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Weight Loss Mystery Solved…Part 1

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Last week was such a pensive time, and I think I’ve made a breakthrough. Somehow, I understand why I’ve never been able to embrace weight loss as a separate entity, why I’ve never felt whatever it is that compels people to try to lose weight. Of course, I see the need for weight loss, as part of a commitment to a healthier lifestyle, but that doesn’t change my aversion. So, my epiphany, if you will…

No matter how strong you are, even if you think you’re unaffected by things people say, you build resistance. I’ve had perfect strangers ask me if I didn’t see I was too fat (because, apparently, I don’t have either working eyes or a mirror), had people who hadn’t seen me in a long time not even greet me properly, but make a comment about my size. I won’t go into how the average person becomes a nutritionist or something–all the lovely ‘concerned’ questions about my health. I took it all in stride, often laughed and responded politely to people who were downright obnoxious, but I can no longer deny its impact.

I’ve absorbed, without realising it, so much of the negativity aimed at me because of my size. I’ve never hated myself or my body, but I think I transitioned into no longer actively loving myself, as if I didn’t have that right, simply because I had let myself go. Even the love I had for myself became ‘in spite of’, as if I had to defend my right to love myself–or not hate myself.

People have suggested something must be¬†fundamentally wrong with me, just by looking at me. In the same breath, I knew being fat didn’t make me less of a person, or unworthy of love. Because of that, I feel the need to protect myself…to protect my fat self.

Trying to lose weight feels like giving in to everyone who has made my size feel unacceptable…to the random people on sidewalks who told me I should stop eating, to family members who’ve reduced my portions or flat-out told me I shouldn’t eat something (things they didn’t do for others), to those who have celebrated my smaller self as if accidentally (or deliberately) losing weight made me a better person–as if I would finally be worthy of my spot on the planet if I lose enough weight. I oppose that idea so strongly that trying to lose weight feels like a betrayal of my very self.

Now that I understand this, I need to find a way to include weight loss in my health and fitness journey, without having it as the point of my journey. Weight loss will be the consequence of my changing lifestyle, not the cause of it. It will give me a sense of how my changes work, how my body responds to those changes, but I will not work for a number. I refuse to be a slave to the scale, or shackle myself to the idea that my weight and worth have any relationship, especially that of inverse proportion. Weight loss, on this journey, will be only a guide, not a goal.

I may still struggle with my aversion to weight loss, and while people may assume I’m working towards losing weight, and may even applaud me for it, I have to remember my goals–health, fitness, and discipline. I am not a thin girl trapped in a fat girl’s body. My body is not a prison, and I refuse to try to escape from it. I will, as I am changing, transform it…see its potential for strength, continue to appreciate its beauty, at every size.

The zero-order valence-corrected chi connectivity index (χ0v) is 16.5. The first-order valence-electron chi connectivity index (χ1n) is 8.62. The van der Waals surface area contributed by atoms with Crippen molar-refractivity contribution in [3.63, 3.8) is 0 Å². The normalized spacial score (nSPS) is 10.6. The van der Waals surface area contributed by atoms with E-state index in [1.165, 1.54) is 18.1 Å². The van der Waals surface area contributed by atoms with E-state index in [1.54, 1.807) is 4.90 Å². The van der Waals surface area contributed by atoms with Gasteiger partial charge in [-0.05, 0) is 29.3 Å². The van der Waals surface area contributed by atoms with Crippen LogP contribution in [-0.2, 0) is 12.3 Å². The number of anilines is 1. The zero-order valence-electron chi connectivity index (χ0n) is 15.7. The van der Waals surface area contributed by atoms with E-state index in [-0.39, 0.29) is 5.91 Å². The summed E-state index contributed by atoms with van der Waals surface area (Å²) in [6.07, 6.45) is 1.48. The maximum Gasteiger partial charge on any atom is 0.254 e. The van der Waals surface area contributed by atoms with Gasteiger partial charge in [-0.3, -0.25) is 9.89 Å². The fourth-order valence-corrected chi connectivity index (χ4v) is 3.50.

This is my body, and I love it. I am fat, and I love myself. Fat is not my identity, and rooting my identity there, embracing fat as who I am, is no less than destructive than those who would see me as unworthy because of my weight.

I am fat, and I love myself…enough to change.

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Quick Update

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There’s a part of me that wants to delay this until I have better news to impart, but I promised to be honest…with you guys and with myself.

This is still difficult. I’m generally eating better than I have in a long time, I’ve lost a few pounds, and I’ve somewhat improved my gym attendance, but this still does not feel real. I feel as if I am not owning this journey…and I’m not sure how to. I’ve watched so many before-and-after weight loss videos, and all those people were motivated to lose weight. I’m not. Yes, I want to get healthy, but how do I find the drive to go against my fear of losing weight? I’m even beginning to see that that fear goes so much deeper than I think. If losing weight is part of improving my health, and I’m doing it through proper nutrition and exercise, doesn’t that make it a good thing? Why am I afraid of a good thing?

That fear is so toxic. It is what drives me to sabotage myself every time I start to change, and not just as it relates to my health. I know I don’t need to want to do this in order for it to get done, but I have to face the power of my lack of inclination. I really don’t know how this will turn out, but I can’t just allow it to be pushed aside. I need to do this, fear or no fear.

On the plus side, I’m beginning to see some of my patterns of sabotage, see where I’ve developed unhealthy relationships with food. I’m paying attention to what triggers me to tell myself to skip the gym, as I did last week…and today. This has been a long road, and I am far from perfect, but if I’m understanding myself better, it’s all worth it.